Nicks gives the Giants that possibility.



Dave Tollefson Will Play More on the Inside

Jay Alford’s status looks bleak. He has torn ligaments in his MCL and ACL, and in two weeks, he’ll likely be placed on IR. Chris Canty has missed the majority of training camp while he’s adjusting from being a 3-4 end to a 4-3 tackle, and may not play any time soon due to a torn hamstring.


This leaves Fred Robbins, Barry Cofield, and Rocky Bernard as the only other tackles that are guaranteed a roster spot, and each of them is currently battling through serious injuries.


With a surplus of linemen playing defensive end, Tollefson may prove to be most valuable on the inside. It isn’t foreign territory for the third-year linemen from Northwest Missouri State, who has proven to be versatile for the Giants the last couple of seasons.


And it just may prove to be his meal ticket as the season progresses.



The Offensive Line Will Be Tested on Saturday

Rex Ryan takes his preseason ball seriously. He sent exotic rushes in the direction of the Rams in the preseason opener, and has gone as far as calling his reunion with the Baltimore Ravens “special.”

A game in which a down didn’t pass in the first quarter that he didn’t rush Flacco? Seriously, Rex? What are you trying to prove?


In the most crucial game of the preseason, Ryan will employ a similar game plan to what he’ll be throwing the Texans way on Sept. 13. It will be a good test for the Giants offensive line, which finished the 2008 season with some inconsistent performances.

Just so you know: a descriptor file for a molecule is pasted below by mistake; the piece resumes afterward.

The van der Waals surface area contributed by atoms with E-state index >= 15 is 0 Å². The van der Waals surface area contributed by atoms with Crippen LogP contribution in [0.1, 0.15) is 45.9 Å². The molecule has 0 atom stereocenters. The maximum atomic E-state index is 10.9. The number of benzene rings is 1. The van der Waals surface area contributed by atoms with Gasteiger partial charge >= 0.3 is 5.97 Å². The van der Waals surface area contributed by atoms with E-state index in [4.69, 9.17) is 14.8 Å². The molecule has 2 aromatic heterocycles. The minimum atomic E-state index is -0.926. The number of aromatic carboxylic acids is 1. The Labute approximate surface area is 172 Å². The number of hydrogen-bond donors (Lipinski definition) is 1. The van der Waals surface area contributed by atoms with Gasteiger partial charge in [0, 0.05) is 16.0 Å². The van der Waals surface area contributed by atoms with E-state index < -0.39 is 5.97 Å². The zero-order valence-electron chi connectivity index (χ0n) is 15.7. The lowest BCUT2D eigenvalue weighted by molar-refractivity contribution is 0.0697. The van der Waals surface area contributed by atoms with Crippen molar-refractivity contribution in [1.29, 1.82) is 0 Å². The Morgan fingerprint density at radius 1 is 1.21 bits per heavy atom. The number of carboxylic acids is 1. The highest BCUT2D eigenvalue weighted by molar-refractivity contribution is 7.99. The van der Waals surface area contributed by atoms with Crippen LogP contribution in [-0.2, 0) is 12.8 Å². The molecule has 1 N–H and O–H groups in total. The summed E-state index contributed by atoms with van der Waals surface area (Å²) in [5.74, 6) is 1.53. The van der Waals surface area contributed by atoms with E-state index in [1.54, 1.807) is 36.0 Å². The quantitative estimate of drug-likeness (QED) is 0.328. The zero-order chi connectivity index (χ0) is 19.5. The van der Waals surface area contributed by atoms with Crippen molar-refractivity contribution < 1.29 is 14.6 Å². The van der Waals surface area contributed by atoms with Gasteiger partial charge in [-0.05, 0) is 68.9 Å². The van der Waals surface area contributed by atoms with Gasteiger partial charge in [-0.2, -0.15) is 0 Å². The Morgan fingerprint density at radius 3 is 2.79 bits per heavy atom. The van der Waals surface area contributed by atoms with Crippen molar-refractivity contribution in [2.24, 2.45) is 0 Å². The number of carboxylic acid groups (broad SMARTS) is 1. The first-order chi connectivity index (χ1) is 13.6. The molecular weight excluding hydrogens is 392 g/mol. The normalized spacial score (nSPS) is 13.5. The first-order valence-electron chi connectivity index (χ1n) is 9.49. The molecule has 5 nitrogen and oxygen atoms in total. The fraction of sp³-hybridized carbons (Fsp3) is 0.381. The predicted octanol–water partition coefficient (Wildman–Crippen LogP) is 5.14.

There's a Quarterback Competition Going On, Y'Know!


Granted, it’s been as exciting as the battle for the fifth rotation spot for the Washington Nationals. But it’s something to be on the watch for. Bomar has only thrown the ball three times this preseason, while Woodson has hardly been lighting up in his extended time.


The offensive line play has been horrendous but Woodson has been erratic, too. Since Manning is playing into the second half on Saturday, we likely won’t see much of Woodson or Bomar. But against New England, Manning will be pulled along with the starters early on.


And both kids will have their chance to shine.



The Irony of All Ironies


September 3 will be David Tyree’s last game dressed as a Giant.


But, it will be the first of many playing on the same field along with those Patriots. With no receiver emerging, the Giants can’t afford to cut Sinorice Moss and Derek Hagan due to their big play capabilities.


That would force Reese to reluctantly cut ties with Super Bowl hero David Tyree.


There’s little doubt that Tyree will find a home elsewhere in the NFL, and New England is the perfect spot. His special teams prowess makes him an instant Belichick favorite, and as the Patriots know, he is more than capable of sliding into a wide receiver slot if needed.


It would be ironic and humorous to those in New York, and it may not attain a positive fan response.


But, it would be a smart move for the big guys making the decisions in New England.